THE INTERMEDIATE COURT OF APPEALS
OF THE STATE OF HAWAI`I
IAEA, Claimant-Appellant-Appellant, v. TIG
INSURANCE COMPANY, Respondent-Appellee-Appellee, and
J.P. SCHMIDT, (1) INSURANCE COMMISSIONER, DEPARTMENT OF
COMMERCE AND CONSUMER AFFAIRS, STATE OF HAWAI`I,
FROM THE CIRCUIT COURT OF THE FIRST CIRCUIT
(Civ. No. 01-1-2176)
APRIL 14, 2004
ACTING C.J., AND LIM, J.;
WITH FOLEY, J., CONCURRING SEPARATELY
OPINION OF THE COURT BY WATANABE, ACTING C.J.In this secondary appeal, Claimant-Appellant-Appellant Christopher Iaea (Iaea) challenges a November 23, 2001 order of the Circuit Court of the First Circuit (2) (the circuit court) that affirmed the June 25, 2001 Commissioner's Final Order entered by Appellee-Appellee Insurance Commissioner, Department of Commerce and Consumer Affairs, State of Hawai`i (the Commissioner) regarding Iaea's claim against Respondent-Appellee-Appellee TIG Insurance Company (TIG) for no-fault motor vehicle insurance benefits and related attorney's fees.
Iaea argues on appeal that the circuit court erred in affirming the Commissioner's Final Order because: (1) the Commissioner improperly placed the burden of proof on Iaea to show that TIG's denial of benefits was improper, and (2) the Commissioner improperly denied him the attorney's fees and costs to which he was statutorily entitled.
We disagree with Iaea's first contention but agree with his second contention. Accordingly, we affirm in part, vacate in part, and remand to the circuit court for further proceedings consistent with this opinion.
BACKGROUNDOn May 19, 1997, Iaea was involved in an accident while operating an automobile insured under a no-fault insurance policy issued by TIG. He was taken to the emergency room of St. Francis Medical Center, where he was diagnosed with neck and back strain and x-rays showed significant degenerative changes in both of his knees and his cervical and lumbar spine. A review of Iaea's medical history revealed that he had sustained numerous previous injuries.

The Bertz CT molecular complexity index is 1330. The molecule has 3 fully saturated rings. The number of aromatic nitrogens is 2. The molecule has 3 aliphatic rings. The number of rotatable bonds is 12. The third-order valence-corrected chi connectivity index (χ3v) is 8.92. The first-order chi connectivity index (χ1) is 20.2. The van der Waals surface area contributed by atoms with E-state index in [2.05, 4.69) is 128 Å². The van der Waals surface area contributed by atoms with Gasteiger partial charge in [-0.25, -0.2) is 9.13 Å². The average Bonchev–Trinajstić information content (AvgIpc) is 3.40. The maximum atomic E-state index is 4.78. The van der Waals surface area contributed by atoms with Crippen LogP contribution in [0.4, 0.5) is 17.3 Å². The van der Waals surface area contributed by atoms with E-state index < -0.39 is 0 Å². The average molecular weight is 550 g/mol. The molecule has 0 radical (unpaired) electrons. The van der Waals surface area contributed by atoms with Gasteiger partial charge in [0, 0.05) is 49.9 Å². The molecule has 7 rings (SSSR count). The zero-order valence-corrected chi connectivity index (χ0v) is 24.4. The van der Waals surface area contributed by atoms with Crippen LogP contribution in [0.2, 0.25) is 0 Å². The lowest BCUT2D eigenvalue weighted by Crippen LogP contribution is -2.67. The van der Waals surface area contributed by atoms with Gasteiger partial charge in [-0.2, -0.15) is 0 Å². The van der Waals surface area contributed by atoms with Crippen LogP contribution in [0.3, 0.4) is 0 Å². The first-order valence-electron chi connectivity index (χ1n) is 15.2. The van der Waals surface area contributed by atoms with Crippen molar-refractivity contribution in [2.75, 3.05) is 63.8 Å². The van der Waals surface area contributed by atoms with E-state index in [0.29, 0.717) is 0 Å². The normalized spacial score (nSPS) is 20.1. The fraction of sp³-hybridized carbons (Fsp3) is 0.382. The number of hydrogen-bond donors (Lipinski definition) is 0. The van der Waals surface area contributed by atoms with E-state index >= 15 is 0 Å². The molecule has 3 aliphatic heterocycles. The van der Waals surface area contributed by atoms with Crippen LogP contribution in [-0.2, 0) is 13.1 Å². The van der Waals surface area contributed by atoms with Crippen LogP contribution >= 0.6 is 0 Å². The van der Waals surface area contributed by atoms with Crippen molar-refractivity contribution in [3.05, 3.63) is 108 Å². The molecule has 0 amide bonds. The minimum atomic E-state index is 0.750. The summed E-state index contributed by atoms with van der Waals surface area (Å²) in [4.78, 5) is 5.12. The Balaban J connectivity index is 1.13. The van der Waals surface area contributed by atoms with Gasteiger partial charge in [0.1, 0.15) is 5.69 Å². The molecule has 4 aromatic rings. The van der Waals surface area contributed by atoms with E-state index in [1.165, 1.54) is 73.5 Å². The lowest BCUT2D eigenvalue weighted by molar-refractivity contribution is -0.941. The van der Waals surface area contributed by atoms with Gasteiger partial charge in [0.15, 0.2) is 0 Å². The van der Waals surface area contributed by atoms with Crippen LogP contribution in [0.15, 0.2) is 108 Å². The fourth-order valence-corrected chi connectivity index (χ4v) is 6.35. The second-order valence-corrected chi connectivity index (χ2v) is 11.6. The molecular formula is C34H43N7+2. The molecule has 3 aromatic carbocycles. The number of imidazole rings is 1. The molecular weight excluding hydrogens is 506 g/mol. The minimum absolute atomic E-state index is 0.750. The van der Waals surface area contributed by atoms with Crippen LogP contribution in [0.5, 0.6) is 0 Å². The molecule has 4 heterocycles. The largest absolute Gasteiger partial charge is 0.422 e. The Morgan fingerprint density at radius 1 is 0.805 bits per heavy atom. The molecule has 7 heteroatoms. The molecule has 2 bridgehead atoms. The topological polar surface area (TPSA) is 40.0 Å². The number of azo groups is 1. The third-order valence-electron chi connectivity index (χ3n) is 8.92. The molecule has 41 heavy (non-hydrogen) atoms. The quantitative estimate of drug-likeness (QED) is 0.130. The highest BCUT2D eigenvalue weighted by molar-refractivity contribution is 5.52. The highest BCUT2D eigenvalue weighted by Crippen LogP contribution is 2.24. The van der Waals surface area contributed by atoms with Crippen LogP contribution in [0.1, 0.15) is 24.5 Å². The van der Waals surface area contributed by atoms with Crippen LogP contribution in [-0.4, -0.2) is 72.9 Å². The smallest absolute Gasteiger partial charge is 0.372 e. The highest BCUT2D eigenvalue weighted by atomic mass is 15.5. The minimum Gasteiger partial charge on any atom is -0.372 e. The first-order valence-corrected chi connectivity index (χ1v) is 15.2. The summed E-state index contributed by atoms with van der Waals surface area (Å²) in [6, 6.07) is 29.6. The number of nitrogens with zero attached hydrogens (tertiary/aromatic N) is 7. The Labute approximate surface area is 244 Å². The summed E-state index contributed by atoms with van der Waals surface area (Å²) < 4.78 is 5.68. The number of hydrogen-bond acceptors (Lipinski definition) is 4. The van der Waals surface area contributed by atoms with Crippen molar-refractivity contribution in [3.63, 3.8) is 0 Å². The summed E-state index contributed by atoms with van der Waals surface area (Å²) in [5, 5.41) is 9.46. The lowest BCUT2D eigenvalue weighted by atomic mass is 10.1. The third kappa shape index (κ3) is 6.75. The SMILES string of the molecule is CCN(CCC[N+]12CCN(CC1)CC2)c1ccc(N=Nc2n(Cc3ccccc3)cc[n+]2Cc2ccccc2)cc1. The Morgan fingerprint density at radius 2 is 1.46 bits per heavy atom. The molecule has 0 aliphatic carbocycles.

On July 9, 1997, Dr. Robert Lindberg (Dr. Lindberg) performed an independent medical examination (IME) of Iaea and determined that the May 1997 accident "did cause a temporary aggravation of [Iaea's] preexisting condition, but that aggravation has long since passed" and would have resolved itself "in three to six weeks[.]" Dr. Lindberg apportioned ten percent of Iaea's current condition to the May 1997 accident, forty percent to Iaea's previous injuries, and fifty percent to degenerative disc disease and degenerative joint disease changes in Iaea's various joints. TIG adopted Dr. Lindberg's findings and covered only ten percent of the treatment services provided to Iaea following the accident.
Iaea requested an administrative hearing before the Insurance Division of the Department of Commerce and Consumer Affairs, State of Hawai`i, and following a January 12, 2000 hearing, a hearings officer issued Findings of Fact, Conclusions of Law and Recommended Order (the Hearings Officer's Recommended Order). The hearings officer concluded, in relevant part, as follows:
The Hearings Officer agrees with Dr. Lindberg that the accident caused a temporary aggravation of the preexisting condition, but that aggravation has long since passed, and the injury conditions would have resolved in three to six weeks. Thus, [TIG] had a reasonable basis on August 4, 1997 to issue a denial of benefits, however, the Hearings Officer finds that [Iaea] has established by a preponderance of the evidence entitlement of 20% of the contested benefits, and therefore, the Hearings Officer concludes that [TIG's] denial was improper.The hearings officer recommended that the Commissioner find and conclude that Iaea "has established by a preponderance of the evidence that he was entitled to 20% of treatments and that the denial should therefore be rejected." The hearings officer also recommended that "the parties bear their own attorney's fees and costs incurred in this matter."